Photos that show scale:

Zoey’s scale compared to a quarter dollar

Jerry ‘s scale for a ruler


Progress images:

A closer view to the speaker

The color sensor is not fixed so we can move it to whatever color we want to detect

Wiring process

Wiring before the RGB sensor was put in

Here is the soldered RGB sensor! This is the first time soldering for both of us, and it was very fun!

Simple Narrative Description

This double transducer is a machine that can read a color, map the color to a sound, and then map the volume of the sound to a rotation angle.


Coding process


Something that was quite easy was coming up with the idea. Transducers seem to be quite common in the world around us (even though most transducers are single transducers, or so it seems); we just pulled from transducers that we have seen from the past, and the commonality of volume as a signal mechanism was very helpful in brainstorming ideas. Something that was hard was the process of coding the project. We ran into some issues with the libraries that we were using due to our physical components and the requirements of each component. We had to reach out to the Professor in order to resolve this problem. A tweak that would have changed the direction of this entirely would have been the emphasis on code in the beginning. Our group focused on building first rather than testing little parts, which resulted in us having to debug a massive amount of problems that were all inter-related. In terms of our creative growth, we were able to find useful applications for things that we found in real life. In terms of our technical growth, we were both able to become more familiar with the process of turning an idea into something physical! Next time, we would like to grow more in the efficiency process. We skipped a lot of steps, as well as performed many important steps out of order. As a result, we were less efficient than we could have been. Overall, however, the process was quite fun and interactive. We engaged in several troubleshooting sessions – first it was establishing the pieces that we needed, as well as the wiring for them. We had to go onto the websites of each piece to understand how the wiring and the code worked. Secondly, as mentioned previously, we had to focus on coding. Since C is pretty nit–picky sometimes, we had to make sure that everything that we were coding was intentional and not full of things that were unnecessary. In the end, our code was quite shorter than the beginning brainstorming session.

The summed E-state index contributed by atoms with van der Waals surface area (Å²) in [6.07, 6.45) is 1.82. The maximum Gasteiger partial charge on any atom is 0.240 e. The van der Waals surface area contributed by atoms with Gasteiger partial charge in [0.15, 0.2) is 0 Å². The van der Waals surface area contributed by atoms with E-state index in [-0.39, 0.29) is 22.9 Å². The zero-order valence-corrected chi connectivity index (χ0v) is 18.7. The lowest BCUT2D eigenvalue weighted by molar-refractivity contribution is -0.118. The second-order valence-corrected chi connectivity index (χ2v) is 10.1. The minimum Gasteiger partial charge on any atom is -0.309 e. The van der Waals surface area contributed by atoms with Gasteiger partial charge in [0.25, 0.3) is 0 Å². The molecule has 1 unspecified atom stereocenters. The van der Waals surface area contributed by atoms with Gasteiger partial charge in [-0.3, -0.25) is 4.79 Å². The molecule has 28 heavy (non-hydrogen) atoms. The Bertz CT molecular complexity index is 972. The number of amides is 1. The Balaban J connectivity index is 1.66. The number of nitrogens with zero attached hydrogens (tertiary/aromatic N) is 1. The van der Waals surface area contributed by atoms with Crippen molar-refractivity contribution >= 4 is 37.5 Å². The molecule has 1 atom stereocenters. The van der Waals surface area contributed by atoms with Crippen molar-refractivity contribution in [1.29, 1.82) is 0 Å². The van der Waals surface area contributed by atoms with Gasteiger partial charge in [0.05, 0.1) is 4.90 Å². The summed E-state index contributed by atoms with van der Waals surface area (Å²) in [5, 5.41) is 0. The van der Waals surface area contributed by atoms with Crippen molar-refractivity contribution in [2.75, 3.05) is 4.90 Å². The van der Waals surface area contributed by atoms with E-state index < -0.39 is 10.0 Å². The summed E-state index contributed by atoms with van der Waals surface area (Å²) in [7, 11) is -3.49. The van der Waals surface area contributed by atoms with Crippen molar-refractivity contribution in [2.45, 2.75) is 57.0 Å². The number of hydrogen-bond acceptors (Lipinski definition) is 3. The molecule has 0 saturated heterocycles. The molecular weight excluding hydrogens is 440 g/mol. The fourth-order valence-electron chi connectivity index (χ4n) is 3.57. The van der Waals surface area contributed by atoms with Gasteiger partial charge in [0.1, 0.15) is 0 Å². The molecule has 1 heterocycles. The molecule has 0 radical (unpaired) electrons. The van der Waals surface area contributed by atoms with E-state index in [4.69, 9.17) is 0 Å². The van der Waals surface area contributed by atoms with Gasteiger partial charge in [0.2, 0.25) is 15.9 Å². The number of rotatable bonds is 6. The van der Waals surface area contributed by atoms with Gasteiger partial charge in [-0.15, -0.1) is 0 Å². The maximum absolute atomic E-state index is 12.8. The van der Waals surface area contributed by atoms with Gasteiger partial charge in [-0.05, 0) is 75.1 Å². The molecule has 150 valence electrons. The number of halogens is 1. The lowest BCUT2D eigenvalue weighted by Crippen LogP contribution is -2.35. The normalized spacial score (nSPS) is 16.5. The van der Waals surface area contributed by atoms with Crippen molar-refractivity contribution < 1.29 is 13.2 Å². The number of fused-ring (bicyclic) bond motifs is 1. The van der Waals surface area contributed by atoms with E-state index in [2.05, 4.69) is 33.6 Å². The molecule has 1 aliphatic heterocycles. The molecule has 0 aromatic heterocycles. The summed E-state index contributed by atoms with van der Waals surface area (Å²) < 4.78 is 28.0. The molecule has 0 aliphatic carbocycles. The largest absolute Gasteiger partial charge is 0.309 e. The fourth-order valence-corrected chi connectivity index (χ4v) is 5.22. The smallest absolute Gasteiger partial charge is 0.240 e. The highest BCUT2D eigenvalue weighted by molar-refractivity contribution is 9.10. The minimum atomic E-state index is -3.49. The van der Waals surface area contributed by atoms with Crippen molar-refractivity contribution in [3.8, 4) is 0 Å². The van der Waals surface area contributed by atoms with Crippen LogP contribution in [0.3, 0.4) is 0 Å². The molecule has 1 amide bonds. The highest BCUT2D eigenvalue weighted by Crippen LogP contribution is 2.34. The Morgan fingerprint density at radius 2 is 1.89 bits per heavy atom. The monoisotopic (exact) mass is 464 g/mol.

Functional Block Diagram

Schematic Diagram

Double Transducer: Color to Rotational Position

// this includes all of the necessary libraries and sub-portions
#include <Wire.h>
#include "Adafruit_TCS34725.h"
#include <toneAC.h>
#include <LiquidCrystal_I2C.h>

// the following lines introduce global variables that have a baseline value of 0; this will be adjusted in local code later. 
Adafruit_TCS34725 tcs = Adafruit_TCS34725(TCS34725_INTEGRATIONTIME_50MS, TCS34725_GAIN_4X);
unsigned long lastTime = 0;
unsigned long lastQuarterTime = 0;
float red, green, blue=0;
float hue=0;
LiquidCrystal_I2C screen(0x27, 16, 2);
const int MOTORPIN = 3;
int volume = 0;
int degree = 0;

#define ENVELOPE A0
#define MIN(a,b) (((a)<(b))?(a):(b))
#define MAX(a,b) (((a)>(b))?(a):(b))

//A function converting RGB value to Hue 
float getHue(float red, float green, float blue) {

  float min = MIN(MIN(red, green), blue);
  float max = MAX(MAX(red, green), blue);

  if (min == max) {
    return 0;
  float h = 0;
  if (max == red) {
    h = (green - blue) / (max - min);

  } else if (max == green) {
    h = 2 + (blue - red) / (max - min);

  } else {
    h = 4 + (red - green) / (max - min);

  h = h * 60;
  if (h < 0) h = h + 360;

  return h;
// Code for servo motor without using library 
void servoWrite(byte servoPin, byte servoDegree) {
  pinMode (servoPin, OUTPUT); // in case it's not already set

  const int INTERPULSEDELAY = 20; // typical delay between servo pulses

  static unsigned long lastPulseTime;

  if (millis() - lastPulseTime > INTERPULSEDELAY) {

    // turn degree input to pulse length output
    unsigned int pulseWait = map(servoDegree, 0, 180, 544, 2400);

    // transmit pulse of specified length
    digitalWrite(servoPin, HIGH);
    digitalWrite(servoPin, LOW);

    // reset timer
    lastPulseTime = millis();

void setup() {
  // set up the LCD's number of columns and rows:

  // turn on the backlight to start

  // set cursor to home position, i.e. the upper left corner

void loop() {
// get hue value of the color
    tcs.getRGB(&red, &green, &blue);
    hue = getHue(red, green, blue);
    int color = map(hue, 0, 360, 0, 10);
// make speaker to make a sound
    toneAC(440, color, 0, true);
    volume = analogRead(ENVELOPE);
// mapping the volume signal into the degree signal
    degree = map(volume, 0, 10, 0, 90);
    servoWrite(MOTORPIN, degree);

// to display the necessary indicators onto the led
  if (millis() - lastQuarterTime >= 25) {
    screen.setCursor(0, 0);
    screen.print((String)"i:" + (int)hue + "  m:" + volume);
    screen.setCursor(1, 9);
    screen.print((String)"     " + (int)hue + "  o:" + degree);
    lastTime = millis();